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Kate Vaiden Paperback – May 29, 1998
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From Publishers Weekly
Copyright 1986 Reed Business Information, Inc. --This text refers to an out of print or unavailable edition of this title.
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Top Customer Reviews
Although this novel (which was awarded the National Book Critics Circle prize) is ostensibly about the entire "life" of the title character, its focus is on her youth, coming-of-age during WWII in rural N. Carolina (Price's home state), and later ramifications. What makes this book so memorable for me is Kate's voice. Price has written her story in first-person, and I found it hard to believe it was written by a man: his insights are so intuitive and so in tune with what I have learned about women's emotional lives (at age 38) that I was astonished. This book is one of the best examples I have ever encountered of narrative control; Price never falters as he slowly reveals Kate's tragic life. (Another example of brilliant first-person narration is James Dickey's _To the White Sea_, his last novel before his death a few months ago.)
Kate Vaiden is a character and a book well worth your time, so long as you are not concerned primarily with plotting. Although this book is character-oriented, it is not tedious; in fact, the plot is rather unusual, both in the characters Kate encounters in her journeys (both physical and emotional) and in the events which occur (sometimes to her, and sometimes caused by her).
_Kate Vaiden_ would be a particularly good book for a book group, especially a women's group (although, again, I'm a man and I think it's one of the best books I've read in years).Read more ›
From my perspective, KATE VAIDEN is a strong novel, well worth reading, but I don't quite see it as an award-winner. What most stands out is Kate Vaiden, who is a strong woman. (Midway through it, her worldly wise older cousin remarks, "Few people on earth are as strong as Kate Vaiden.") Kate is the voice of the novel, as it is written in the first person, telling the story of her rocky road from the time her parents were killed when she was eleven (in 1938) to the present (1984), as she battles cancer at age fifty-seven. Kate's voice is a very distinctive voice. But is it an authentic voice? That is one of the lightning-rod questions about the novel. Several female Amazon reviewers proclaim that Price's effort to write the novel from the perspective of a woman and with a woman's voice was a fraud and a failure. Yet many critics (mostly men) praised the novel for its woman's voice and perspective. As for me (a male), I believe that Kate's female PERSPECTIVE is true enough - though one thing she does in the novel (mentioned two paragraphs down) goes against the maternal instincts of most - but I don't quite find her VOICE authentic, albeit for reasons having nothing to do with male versus female.Read more ›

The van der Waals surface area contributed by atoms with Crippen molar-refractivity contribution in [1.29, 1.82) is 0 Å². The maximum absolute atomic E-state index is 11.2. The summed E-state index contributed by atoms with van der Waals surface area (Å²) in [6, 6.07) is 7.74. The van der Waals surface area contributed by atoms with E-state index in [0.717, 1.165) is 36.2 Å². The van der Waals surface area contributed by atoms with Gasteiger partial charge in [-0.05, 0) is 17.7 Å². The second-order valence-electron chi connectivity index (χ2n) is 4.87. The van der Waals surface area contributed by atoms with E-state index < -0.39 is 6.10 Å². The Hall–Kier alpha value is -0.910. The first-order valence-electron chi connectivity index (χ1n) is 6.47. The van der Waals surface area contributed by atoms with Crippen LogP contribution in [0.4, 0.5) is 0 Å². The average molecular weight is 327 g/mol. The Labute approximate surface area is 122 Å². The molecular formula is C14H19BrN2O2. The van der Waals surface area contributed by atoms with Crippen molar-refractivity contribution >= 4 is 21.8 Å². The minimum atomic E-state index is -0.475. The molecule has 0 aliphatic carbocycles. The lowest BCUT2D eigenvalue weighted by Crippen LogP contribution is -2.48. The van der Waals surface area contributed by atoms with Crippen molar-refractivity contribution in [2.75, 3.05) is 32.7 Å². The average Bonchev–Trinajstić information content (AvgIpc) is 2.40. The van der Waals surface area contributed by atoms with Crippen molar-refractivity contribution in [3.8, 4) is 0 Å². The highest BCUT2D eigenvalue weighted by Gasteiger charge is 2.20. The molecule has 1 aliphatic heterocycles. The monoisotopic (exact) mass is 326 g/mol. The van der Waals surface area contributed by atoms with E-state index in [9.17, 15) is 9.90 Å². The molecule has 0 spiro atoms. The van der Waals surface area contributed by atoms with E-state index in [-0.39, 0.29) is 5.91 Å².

Most Recent Customer Reviews
This is normally a book I would not have been interested in in the past, preferring historical fiction usually well before the two great wars. Read morePublished 4 months ago by Katie L.
One of the best books I've read in years. Inspired character study of a tormented woman that made me cry.Published 18 months ago by Cookie
Loved the book, could not wait to read what Kate would do nextPublished 18 months ago by Ruth Ann Benedict
The book itself is excellent. This copy had a moldy odor. Arrived on time though.Published 22 months ago by KYM GRANT
AN ABSOLUTELY EXCELLENT NOVEL DELIVERED IN PERFECT CONDITION!
THE STORY LINE IS FRESH AND EXCITING; THE PLOT, HUMAN AND I COULD DEFINITELY RELATE...
I had Reynolds Price's novel "Kate Vaiden" (1984) in mind for a long time before finally being persuaded to read it by R.M. Peterson's fine review here on Amazon. Read morePublished on November 4, 2011 by Robin Friedman
I've been on a roll reading books by southern authors, and while visiting Charleston, SC, I was told that I had to read Kate Vaiden by Reynolds Price. Read morePublished on July 23, 2011 by Cynthia K. Robertson